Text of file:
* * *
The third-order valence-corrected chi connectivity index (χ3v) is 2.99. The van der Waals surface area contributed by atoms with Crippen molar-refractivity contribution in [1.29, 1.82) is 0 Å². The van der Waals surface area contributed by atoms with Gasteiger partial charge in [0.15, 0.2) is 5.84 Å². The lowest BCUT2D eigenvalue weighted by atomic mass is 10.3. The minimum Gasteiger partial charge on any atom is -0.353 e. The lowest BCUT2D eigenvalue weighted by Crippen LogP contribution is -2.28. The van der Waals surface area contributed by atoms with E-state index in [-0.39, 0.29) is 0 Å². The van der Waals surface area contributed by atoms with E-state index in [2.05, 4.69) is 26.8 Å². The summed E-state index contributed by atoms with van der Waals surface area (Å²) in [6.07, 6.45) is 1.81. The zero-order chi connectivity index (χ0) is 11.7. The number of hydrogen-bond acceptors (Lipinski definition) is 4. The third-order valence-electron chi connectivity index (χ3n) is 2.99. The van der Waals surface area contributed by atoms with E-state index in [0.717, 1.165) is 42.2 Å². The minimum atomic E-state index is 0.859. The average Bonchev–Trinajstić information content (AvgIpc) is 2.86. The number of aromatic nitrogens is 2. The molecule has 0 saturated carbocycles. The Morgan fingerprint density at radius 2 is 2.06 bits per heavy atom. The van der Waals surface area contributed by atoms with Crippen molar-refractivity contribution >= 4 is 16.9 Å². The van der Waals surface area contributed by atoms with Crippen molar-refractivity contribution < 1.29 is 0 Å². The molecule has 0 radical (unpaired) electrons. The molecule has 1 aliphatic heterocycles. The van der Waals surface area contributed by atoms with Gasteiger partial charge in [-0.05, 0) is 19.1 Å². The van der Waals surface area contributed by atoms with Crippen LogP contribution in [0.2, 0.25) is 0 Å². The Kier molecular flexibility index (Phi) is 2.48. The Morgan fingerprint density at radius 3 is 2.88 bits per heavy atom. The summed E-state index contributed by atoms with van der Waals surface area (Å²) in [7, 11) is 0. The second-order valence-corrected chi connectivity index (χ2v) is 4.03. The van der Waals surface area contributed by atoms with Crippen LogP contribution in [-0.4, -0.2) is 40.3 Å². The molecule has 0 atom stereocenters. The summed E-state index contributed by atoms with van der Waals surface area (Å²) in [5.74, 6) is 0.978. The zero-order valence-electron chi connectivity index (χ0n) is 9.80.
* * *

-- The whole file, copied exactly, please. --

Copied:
The third-order valence-corrected chi connectivity index (χ3v) is 2.99. The van der Waals surface area contributed by atoms with Crippen molar-refractivity contribution in [1.29, 1.82) is 0 Å². The van der Waals surface area contributed by atoms with Gasteiger partial charge in [0.15, 0.2) is 5.84 Å². The lowest BCUT2D eigenvalue weighted by atomic mass is 10.3. The minimum Gasteiger partial charge on any atom is -0.353 e. The lowest BCUT2D eigenvalue weighted by Crippen LogP contribution is -2.28. The van der Waals surface area contributed by atoms with E-state index in [-0.39, 0.29) is 0 Å². The van der Waals surface area contributed by atoms with E-state index in [2.05, 4.69) is 26.8 Å². The summed E-state index contributed by atoms with van der Waals surface area (Å²) in [6.07, 6.45) is 1.81. The zero-order chi connectivity index (χ0) is 11.7. The number of hydrogen-bond acceptors (Lipinski definition) is 4. The third-order valence-electron chi connectivity index (χ3n) is 2.99. The van der Waals surface area contributed by atoms with E-state index in [0.717, 1.165) is 42.2 Å². The minimum atomic E-state index is 0.859. The average Bonchev–Trinajstić information content (AvgIpc) is 2.86. The number of aromatic nitrogens is 2. The molecule has 0 saturated carbocycles. The Morgan fingerprint density at radius 2 is 2.06 bits per heavy atom. The van der Waals surface area contributed by atoms with Crippen molar-refractivity contribution >= 4 is 16.9 Å². The van der Waals surface area contributed by atoms with Crippen molar-refractivity contribution < 1.29 is 0 Å². The molecule has 0 radical (unpaired) electrons. The molecule has 1 aliphatic heterocycles. The van der Waals surface area contributed by atoms with Gasteiger partial charge in [-0.05, 0) is 19.1 Å². The van der Waals surface area contributed by atoms with Crippen LogP contribution in [0.2, 0.25) is 0 Å². The Kier molecular flexibility index (Phi) is 2.48. The Morgan fingerprint density at radius 3 is 2.88 bits per heavy atom. The summed E-state index contributed by atoms with van der Waals surface area (Å²) in [7, 11) is 0. The second-order valence-corrected chi connectivity index (χ2v) is 4.03. The van der Waals surface area contributed by atoms with Crippen LogP contribution in [-0.4, -0.2) is 40.3 Å². The molecule has 0 atom stereocenters. The summed E-state index contributed by atoms with van der Waals surface area (Å²) in [5.74, 6) is 0.978. The zero-order valence-electron chi connectivity index (χ0n) is 9.80.